Got the following email from MNB
user Thomas Murphy:Glen Terbeek’s commentary on “Can large centralized organizations (i.e., national retailers) and innovation coexist?” was very good. However, just to take a slightly broader view, I don’t think you have to innovate to survive or even to be successful.
You must be able to hear or see innovation happening and then leverage your company’s size and influence to play “me too”. Who is a great example of this in the grocery industry? Kroger, they have been doing it for years. While I was with them from 1993 to 2000 we spent inordinate amounts of time in the IT organization watching, listening, and learning. We then partnered with a business champion and moved forward on everything from Computer Assisted Ordering, to real-time warehouse management, to customer loyalty programs. The same happened with my business counterparts. While it wouldn’t be fair to say that Kroger never had an original idea, it would be fair to say that the “me too” solutions had lower risk and more consistent results.
Finally, responding to the MNB
obituary and appreciation of Roy Scheider the other day, one MNB
user wrote:The last movie I can recall seeing Mr. Scheider in is "RKO 281" in which he played RKO studio runner George Schaefer. While not a blockbuster, it's a fine little film with a pretty good cast (including Liev Schreiber, James Cromwell, and a great performance by John Malkovich).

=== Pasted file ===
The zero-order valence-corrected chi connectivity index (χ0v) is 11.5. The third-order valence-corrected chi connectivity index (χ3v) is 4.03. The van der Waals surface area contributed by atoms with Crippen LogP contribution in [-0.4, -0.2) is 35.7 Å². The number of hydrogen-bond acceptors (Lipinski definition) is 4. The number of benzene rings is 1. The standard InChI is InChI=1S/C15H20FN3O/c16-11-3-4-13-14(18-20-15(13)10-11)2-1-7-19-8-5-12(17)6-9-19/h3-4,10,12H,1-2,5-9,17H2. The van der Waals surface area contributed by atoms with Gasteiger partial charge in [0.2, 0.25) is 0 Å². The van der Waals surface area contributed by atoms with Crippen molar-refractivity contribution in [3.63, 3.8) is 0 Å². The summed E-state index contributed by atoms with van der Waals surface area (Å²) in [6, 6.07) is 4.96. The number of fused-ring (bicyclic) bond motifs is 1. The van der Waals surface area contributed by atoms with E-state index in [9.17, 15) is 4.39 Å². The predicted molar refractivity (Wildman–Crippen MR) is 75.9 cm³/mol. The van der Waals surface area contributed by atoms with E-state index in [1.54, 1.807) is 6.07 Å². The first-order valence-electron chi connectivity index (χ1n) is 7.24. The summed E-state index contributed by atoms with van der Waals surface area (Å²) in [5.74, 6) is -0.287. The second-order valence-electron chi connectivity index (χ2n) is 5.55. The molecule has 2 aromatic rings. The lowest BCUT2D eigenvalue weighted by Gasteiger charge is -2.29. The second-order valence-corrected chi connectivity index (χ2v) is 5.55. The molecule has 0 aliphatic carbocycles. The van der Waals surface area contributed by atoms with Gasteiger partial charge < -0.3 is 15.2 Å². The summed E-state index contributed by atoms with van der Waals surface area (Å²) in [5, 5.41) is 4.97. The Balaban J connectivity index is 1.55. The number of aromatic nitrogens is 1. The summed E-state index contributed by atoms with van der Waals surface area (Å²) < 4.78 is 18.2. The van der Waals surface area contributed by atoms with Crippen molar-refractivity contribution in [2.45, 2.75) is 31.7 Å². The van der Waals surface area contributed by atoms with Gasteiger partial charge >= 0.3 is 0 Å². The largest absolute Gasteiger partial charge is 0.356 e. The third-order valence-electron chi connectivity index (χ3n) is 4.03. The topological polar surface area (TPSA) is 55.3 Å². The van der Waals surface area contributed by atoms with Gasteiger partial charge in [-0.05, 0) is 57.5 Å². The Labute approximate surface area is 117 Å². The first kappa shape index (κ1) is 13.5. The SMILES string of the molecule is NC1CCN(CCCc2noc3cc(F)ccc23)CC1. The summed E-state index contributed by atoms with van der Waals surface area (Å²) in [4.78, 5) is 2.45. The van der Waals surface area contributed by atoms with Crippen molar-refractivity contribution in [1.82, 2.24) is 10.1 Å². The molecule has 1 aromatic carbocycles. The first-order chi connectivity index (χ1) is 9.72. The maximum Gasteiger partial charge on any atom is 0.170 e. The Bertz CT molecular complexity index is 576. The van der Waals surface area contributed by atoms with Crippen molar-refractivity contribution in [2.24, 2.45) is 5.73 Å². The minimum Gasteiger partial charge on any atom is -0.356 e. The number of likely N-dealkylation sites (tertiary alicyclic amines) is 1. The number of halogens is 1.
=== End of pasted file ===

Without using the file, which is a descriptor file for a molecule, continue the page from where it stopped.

So I couldn't help but wonder what you meant by saying he was a "flame out" in "lousy" films of late. I had to run to imdb.com to see what you were talking about. I realized that I hadn't even heard of the majority of them until I got down to “RKO 281” (1999). Thank goodness my memories of him are positive, for he holds an important place in my life. "All That Jazz" was the movie my wife and I watched on our first date. I can still remember what she was wearing that night almost 30 years ago. I will never forget that film, Scheider's incredible performance, and Cindy's outfit.
That’s the thing about wonderful movies and wonderful performances…you often can use them to mark great life moments. I’ve been blessed with an enormous number of opportunities to see such movies and plays over the years, and often in unusual circumstances.MNB
user David Livingston also had some thoughts about the Scheider appreciation:For someone who specializes in retail, you have really a skill for finding the extra ordinary talents of lesser known actors.
Thanks. I’ve written enough film criticism and unproduced screenplays in my life that I appreciate it when you all put up with my digressions.
But here’s what’s really funny. Roy Scheider was anything but a lesser-known actor. At the height of his career, he was a major star. But as I said, Hollywood stars often flame out…but they leave in their wake some wonderful work that will last for ages.